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Virginia is out now on PC, PlayStation 4 and Xbox One. Alan Stock brings you this review for ComiConverse.
Game Review: Virginia
From the opening scene in front of the bathroom mirror and your subsequent recruitment into the investigative world of the FBI, you won’t hear a word throughout Virginia’s strange and intriguing story. It’s fitting, as like the narrative, it’s down to you to fill in the gaps with your own interpretation. Inspired by 90’s dramas and films like The X-Files, Silence of the Lambs and especially the iconic David Lynch series Twin Peaks, weirdness abounds here – where symbolism, imagery and jarring cuts contrast with a very grounded setting.
Virgina is played from a first person perspective, with you playing as special FBI agent Anne Tarver in the game’s namesake state, in early 90’s rural America. You’re tasked with investigating a fellow agent and accompany her as she tackles a missing person case in the little suburban country town of Kingdom. The game falls firmly in the “walking simulator” or “interactive experience” realm – and it’s about as minimal as it gets for this genre. Although you have free movement, environments are small and there are a very limited number of interactions to be had using the game’s only tool – a minimalistic central reticule which expands when hovering over points of interest. It’s a very linear game – essentially you just go from scene to scene, exploring the environments and clicking on the correct thing to advance, with no puzzle solving to be done (aside from the story itself, which is another matter entirely). However, despite the simplicity of the gameplay, the story and cinematic experience of Virginia makes up for the lack of interactivity – this is a game designed to immerse.
From the start, Virginia is striking in its presentation. Pastel paintings unfurl in the menus and in the game a minimalistic and slightly blocky aesthetic works well, using a muted colour palette and excellent lighting to bring the world to life. This is a good looking game with everyday buildings lent plenty of atmosphere thanks to the art direction. Virginia’s developers, Variable State, cite large inspiration from the stylised presentation of the indie game 50 Flights of Loving by Brendon Chung, and its influence is immediately apparent. Instant cuts in location (for example, walking down a corridor and suddenly appearing in a car), pared back visuals and storytelling through environment and character expression are all present in Brendon Chung’s games, and are used to great effect here.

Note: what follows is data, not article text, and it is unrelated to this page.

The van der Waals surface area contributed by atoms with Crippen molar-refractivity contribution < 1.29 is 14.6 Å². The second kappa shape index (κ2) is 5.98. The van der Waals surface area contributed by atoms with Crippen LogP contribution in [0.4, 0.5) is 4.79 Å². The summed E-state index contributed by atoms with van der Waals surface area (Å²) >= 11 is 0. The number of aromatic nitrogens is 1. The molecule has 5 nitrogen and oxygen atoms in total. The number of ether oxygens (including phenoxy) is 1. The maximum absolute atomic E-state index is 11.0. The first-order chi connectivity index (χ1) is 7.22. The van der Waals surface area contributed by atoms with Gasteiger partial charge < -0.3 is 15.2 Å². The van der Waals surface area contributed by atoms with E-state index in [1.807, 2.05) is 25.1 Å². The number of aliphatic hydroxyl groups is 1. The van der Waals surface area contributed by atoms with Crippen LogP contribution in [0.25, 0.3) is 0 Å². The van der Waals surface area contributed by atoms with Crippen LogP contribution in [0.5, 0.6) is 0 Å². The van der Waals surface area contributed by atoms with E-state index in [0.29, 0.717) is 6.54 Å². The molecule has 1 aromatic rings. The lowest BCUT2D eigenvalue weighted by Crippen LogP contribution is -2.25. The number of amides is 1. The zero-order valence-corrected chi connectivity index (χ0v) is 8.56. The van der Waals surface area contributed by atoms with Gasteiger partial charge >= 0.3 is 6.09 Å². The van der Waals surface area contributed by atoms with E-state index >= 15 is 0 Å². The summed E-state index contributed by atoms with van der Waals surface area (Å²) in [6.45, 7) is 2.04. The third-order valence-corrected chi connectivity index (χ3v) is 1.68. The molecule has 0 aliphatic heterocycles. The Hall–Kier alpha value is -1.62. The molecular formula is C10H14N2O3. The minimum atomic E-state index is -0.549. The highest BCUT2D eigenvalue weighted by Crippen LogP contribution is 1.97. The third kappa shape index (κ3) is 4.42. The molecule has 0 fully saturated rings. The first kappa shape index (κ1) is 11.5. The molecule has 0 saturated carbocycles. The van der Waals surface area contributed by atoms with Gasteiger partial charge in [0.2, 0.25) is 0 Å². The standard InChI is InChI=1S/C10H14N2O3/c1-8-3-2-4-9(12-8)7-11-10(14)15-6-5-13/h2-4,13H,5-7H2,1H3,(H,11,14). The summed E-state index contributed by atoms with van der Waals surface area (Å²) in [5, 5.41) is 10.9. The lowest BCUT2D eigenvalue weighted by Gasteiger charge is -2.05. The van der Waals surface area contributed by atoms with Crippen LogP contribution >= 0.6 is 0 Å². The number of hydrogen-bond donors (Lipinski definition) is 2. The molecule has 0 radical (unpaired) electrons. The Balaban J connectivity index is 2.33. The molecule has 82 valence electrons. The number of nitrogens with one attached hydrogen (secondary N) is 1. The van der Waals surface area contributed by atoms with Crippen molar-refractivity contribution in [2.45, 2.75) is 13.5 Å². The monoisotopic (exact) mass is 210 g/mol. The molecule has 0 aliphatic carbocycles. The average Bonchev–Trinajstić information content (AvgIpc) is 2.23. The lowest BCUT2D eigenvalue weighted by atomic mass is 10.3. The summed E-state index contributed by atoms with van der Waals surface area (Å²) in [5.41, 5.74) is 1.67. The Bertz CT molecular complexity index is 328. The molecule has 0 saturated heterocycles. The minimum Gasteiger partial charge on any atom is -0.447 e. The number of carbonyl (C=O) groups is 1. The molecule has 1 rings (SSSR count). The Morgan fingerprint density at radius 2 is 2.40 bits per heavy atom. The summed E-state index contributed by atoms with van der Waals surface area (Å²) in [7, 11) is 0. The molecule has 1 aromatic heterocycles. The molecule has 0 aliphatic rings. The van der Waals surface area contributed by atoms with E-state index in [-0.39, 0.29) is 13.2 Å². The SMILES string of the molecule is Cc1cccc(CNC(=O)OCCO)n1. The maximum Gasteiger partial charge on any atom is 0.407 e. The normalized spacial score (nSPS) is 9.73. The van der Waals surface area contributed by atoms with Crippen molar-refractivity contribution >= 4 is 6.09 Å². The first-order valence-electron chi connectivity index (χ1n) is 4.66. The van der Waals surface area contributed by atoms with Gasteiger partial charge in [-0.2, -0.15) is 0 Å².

Details in Virginia’s environments explain locations and backstory without the need for exposition, someone’s apartment revealing more about their personality than a character profile. Like the speech, some detail has been deliberately omitted – pictures on the walls are often blank, and text in documents or noticeboards is absent or blurred with only plot-relevant items actually displaying information. With no speech, the game does a great job of using the characters’ body language and facial expressions to convey the essence of the dialogue you can’t hear. It’s no easy task to achieve, especially in a game so centred on story, but it works very well. Apparently the lack of speech was mostly down to the small dev team’s fears of sourcing good voice acting, but it complements the themes of the game nicely, allowing you to project your own assumptions onto what’s being said as the plot develops. Together with the other omissions, it lets you paint your own picture of the exact details of the characters and plot intricacies allowing the game to focus on the broader themes. The presentation gets a final flourish with a wonderful score combining a blend of synths and rousing orchestral compositions performed by the Prague Philharmonic Orchestra, which dynamically always blends into the right tone for the moment.